Ukraine: parliament speaker says no new government before Thursday

The Associated Press

People pass by a portrait of Yulia Tymoshenko, a prominent opposition leader at Independence Square in Kiev, Ukraine, Monday, Feb. 24, 2014. Ukraine's acting government issued a warrant Monday for the arrest of President Viktor Yanukovych, last reportedly seen in the pro-Russian Black Sea peninsula of Crimea, accusing him of mass crimes against protesters who stood up for months against his rule. (AP Photo/Marko Drobnjakovic)

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By MARIA DANILOVA and JIM HEINTZ, Associated Press

KIEV, Ukraine (AP) — The Ukrainian parliament on Tuesday delayed the formation of a new government, reflecting political tensions and economic challenges after the Russia-backed president went into hiding.

Parliament speaker Oleksandr Turchinov, who was named Ukraine's interim leader after President Viktor Yanukovych fled the capital, said that a new government should be in place by Thursday, instead of Tuesday, as he had earlier indicated.

Turchinov is now nominally in charge of this strategic country of 46 million whose ailing economy faces the risk of default and whose loyalties are sharply torn between Europe and longtime ruler Russia.

Law enforcement agencies have issued an arrest warrant for Yanukovych over the killing of 82 people, mainly protesters — the bloodiest violence in Ukraine's post-Soviet history — that precipitated him fleeing the capital on Friday after signing a deal with opposition leaders to end months of violent clashes between protesters and police.

For months, thousands of people have been protesting against Yanukovych's decision to ditch an agreement for closer ties with the European Union and turn to Russia instead.

The parliament sacked some of Yanukovych's lieutenants and named their replacement, but it has yet to appoint the new premier and fill all remaining government posts. Yanukovych's whereabouts are unknown. He was last reportedly seen in the Crimea, a pro-Russia area.

The European Union's top foreign policy official urged Ukraine's new government to work out a reform program so that the West could consider financial aid to the country's battered economy.

Catherine Ashton spoke on Tuesday after meeting with the leaders of Ukraine's interim authorities formed after President Viktor Yanukvoych fled the capital.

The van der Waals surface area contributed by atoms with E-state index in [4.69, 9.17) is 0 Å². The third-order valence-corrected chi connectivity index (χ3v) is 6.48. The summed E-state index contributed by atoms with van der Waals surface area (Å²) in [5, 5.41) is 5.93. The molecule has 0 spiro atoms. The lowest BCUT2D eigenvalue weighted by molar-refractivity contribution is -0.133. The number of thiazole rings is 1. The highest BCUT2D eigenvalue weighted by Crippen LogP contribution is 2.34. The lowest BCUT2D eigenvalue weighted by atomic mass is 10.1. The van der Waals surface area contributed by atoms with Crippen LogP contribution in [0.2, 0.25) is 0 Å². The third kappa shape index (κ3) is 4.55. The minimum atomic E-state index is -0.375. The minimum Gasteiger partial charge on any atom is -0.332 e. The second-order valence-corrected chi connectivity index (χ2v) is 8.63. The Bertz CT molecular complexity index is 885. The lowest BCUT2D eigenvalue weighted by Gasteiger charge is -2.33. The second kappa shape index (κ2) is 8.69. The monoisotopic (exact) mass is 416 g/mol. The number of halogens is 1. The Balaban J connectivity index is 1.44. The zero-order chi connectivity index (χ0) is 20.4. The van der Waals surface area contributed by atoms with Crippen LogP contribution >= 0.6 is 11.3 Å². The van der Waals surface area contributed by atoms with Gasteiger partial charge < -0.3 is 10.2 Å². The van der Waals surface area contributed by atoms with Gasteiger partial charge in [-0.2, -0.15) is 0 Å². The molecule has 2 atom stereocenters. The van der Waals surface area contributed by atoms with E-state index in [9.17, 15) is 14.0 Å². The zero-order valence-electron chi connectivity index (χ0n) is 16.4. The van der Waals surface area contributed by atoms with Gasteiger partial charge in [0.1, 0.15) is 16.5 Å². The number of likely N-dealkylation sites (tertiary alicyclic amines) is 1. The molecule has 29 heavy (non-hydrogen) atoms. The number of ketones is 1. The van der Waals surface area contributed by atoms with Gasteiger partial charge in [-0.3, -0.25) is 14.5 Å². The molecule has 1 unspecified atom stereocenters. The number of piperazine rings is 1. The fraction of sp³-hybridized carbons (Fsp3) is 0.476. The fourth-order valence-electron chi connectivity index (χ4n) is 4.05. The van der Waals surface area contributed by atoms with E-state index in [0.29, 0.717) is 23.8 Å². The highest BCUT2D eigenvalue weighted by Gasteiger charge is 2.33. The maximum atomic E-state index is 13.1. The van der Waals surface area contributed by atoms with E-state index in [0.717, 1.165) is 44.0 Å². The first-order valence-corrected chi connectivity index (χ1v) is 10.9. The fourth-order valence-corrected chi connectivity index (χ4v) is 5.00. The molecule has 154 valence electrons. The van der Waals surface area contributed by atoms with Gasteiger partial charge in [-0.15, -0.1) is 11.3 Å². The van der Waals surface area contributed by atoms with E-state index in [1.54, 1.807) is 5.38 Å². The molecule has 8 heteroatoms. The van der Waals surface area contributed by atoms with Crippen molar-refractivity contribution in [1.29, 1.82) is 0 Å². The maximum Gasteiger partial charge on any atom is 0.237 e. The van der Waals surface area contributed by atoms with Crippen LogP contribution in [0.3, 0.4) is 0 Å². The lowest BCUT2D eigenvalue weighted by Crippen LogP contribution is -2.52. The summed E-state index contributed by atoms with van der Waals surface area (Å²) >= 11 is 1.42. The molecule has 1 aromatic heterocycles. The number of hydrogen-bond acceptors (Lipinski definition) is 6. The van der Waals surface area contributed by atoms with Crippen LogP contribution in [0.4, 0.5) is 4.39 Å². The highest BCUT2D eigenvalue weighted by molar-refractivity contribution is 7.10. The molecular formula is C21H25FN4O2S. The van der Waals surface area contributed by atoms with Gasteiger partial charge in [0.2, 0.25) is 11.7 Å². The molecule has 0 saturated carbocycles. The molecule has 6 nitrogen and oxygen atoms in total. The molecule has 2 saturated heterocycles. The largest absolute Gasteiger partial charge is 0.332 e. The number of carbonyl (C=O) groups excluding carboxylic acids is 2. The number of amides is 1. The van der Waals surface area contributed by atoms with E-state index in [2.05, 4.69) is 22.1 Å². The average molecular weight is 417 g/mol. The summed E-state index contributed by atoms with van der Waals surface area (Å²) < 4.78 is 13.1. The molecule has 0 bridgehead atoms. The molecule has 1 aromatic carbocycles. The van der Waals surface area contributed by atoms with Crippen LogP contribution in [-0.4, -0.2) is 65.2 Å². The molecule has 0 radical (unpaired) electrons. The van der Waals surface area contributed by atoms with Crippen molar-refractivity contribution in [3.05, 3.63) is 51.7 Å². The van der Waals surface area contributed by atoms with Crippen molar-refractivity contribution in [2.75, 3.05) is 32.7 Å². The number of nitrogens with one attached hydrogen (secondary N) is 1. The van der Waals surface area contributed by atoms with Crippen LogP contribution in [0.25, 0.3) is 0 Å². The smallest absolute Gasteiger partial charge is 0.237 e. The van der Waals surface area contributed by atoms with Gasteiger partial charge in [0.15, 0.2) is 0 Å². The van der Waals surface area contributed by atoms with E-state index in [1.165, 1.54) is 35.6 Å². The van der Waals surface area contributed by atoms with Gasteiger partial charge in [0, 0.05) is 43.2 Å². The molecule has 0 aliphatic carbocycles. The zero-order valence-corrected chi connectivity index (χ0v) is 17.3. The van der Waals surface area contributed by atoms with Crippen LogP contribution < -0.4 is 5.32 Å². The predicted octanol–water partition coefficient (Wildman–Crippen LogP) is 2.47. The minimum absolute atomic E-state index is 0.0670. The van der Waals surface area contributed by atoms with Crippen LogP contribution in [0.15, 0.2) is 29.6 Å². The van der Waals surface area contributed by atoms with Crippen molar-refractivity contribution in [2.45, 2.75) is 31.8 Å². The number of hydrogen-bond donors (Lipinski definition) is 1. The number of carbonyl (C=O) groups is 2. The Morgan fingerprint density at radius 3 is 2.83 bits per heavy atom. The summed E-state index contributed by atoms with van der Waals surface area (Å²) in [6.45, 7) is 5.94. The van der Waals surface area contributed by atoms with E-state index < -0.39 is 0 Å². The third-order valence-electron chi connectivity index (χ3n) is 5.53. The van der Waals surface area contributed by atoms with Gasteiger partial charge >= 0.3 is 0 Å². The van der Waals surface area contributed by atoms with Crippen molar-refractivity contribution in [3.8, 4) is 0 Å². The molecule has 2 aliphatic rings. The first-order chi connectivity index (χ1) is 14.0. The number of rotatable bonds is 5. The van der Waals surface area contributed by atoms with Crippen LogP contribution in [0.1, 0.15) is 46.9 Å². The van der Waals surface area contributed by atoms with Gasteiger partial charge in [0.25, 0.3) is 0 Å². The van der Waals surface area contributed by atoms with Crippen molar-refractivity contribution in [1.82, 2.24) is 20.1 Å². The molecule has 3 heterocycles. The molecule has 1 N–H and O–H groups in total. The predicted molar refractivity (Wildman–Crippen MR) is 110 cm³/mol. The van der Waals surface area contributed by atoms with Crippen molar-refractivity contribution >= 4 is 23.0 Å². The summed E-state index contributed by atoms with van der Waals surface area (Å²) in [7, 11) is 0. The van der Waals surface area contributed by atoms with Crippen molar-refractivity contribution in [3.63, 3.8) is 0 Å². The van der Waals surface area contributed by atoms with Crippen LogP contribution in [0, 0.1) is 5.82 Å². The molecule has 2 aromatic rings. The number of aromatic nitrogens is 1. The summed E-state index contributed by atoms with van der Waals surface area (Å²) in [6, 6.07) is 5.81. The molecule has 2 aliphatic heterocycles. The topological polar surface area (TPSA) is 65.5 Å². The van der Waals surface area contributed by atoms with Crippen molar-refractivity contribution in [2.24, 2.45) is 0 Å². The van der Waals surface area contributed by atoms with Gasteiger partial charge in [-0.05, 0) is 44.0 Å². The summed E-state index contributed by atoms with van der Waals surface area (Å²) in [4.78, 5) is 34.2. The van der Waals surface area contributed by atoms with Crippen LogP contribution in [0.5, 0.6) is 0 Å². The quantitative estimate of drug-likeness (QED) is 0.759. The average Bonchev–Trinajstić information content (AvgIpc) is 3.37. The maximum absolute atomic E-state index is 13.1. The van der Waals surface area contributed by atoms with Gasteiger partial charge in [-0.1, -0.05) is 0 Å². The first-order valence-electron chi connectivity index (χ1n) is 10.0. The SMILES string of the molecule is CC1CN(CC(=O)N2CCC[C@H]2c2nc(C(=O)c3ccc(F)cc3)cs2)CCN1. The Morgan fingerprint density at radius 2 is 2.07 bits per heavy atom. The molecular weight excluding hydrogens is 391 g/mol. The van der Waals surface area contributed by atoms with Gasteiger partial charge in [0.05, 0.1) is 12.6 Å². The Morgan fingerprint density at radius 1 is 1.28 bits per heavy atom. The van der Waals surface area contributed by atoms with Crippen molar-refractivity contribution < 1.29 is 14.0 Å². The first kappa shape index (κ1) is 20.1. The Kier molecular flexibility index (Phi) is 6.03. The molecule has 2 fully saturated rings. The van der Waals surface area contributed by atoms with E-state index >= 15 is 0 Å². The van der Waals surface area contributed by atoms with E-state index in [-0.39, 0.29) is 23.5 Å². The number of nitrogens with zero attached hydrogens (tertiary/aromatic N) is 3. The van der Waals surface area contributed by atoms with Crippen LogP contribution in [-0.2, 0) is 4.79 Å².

Arseniy Yatsenyuk, a top figure in the protests, suggested that Yanukvoych should be tried in the Hague, Netherlands.

Protesters, meanwhile, removed a Soviet star from the top of the Ukrainian parliament building, the Verkhovna Rada. "The star on top of the Verkhovna Rada is no longer there," said Oleh Tyahnybok, head of the nationalist Svoboda party, which has been a strong force in the protest movement.

Meanwhile, a campaign for May 25 presidential elections was launched Tuesday, with Yanukovych's archrival former Prime Minister Yulia Tymoshenko widely seen as a top contender for the post. She was freed from prison on Saturday after spending 2 ½ years there. Her lawyer said, however, that she hasn't yet declared whether to run.

Turchinov moved quickly to open a dialogue with the West, saying at a meeting with Ashton on Monday that the course toward closer integration with Europe and financial assistance from the EU were "key factors of stable and democratic development of Ukraine."

Turchinov told Ashton on Monday that Ukraine and the EU should immediately revisit the closer ties that Yanukovych abandoned in November in favor of a $15 billion bailout loan from Russia that set off a wave of protests. Within weeks, the protests expanded to include outrage over corruption and human rights abuses, leading to calls for Yanukovych's resignation.

Russian Prime Minister Dmitry Medvedev has strongly condemned the new authorities, saying Monday they came to power as a result of an "armed mutiny" and their legitimacy is causing "big doubts." ''If you consider Kalashnikov-toting people in black masks who are roaming Kiev to be the government, then it will be hard for us to work with that government," Medvedev said.

The Russian Foreign Ministry criticized the West for turning a blind eye to what Moscow described as the opposition reneging on an agreement signed Friday to form a unity government and aiming to "suppress dissent in various regions of Ukraine with dictatorial and, sometimes, even terrorist methods."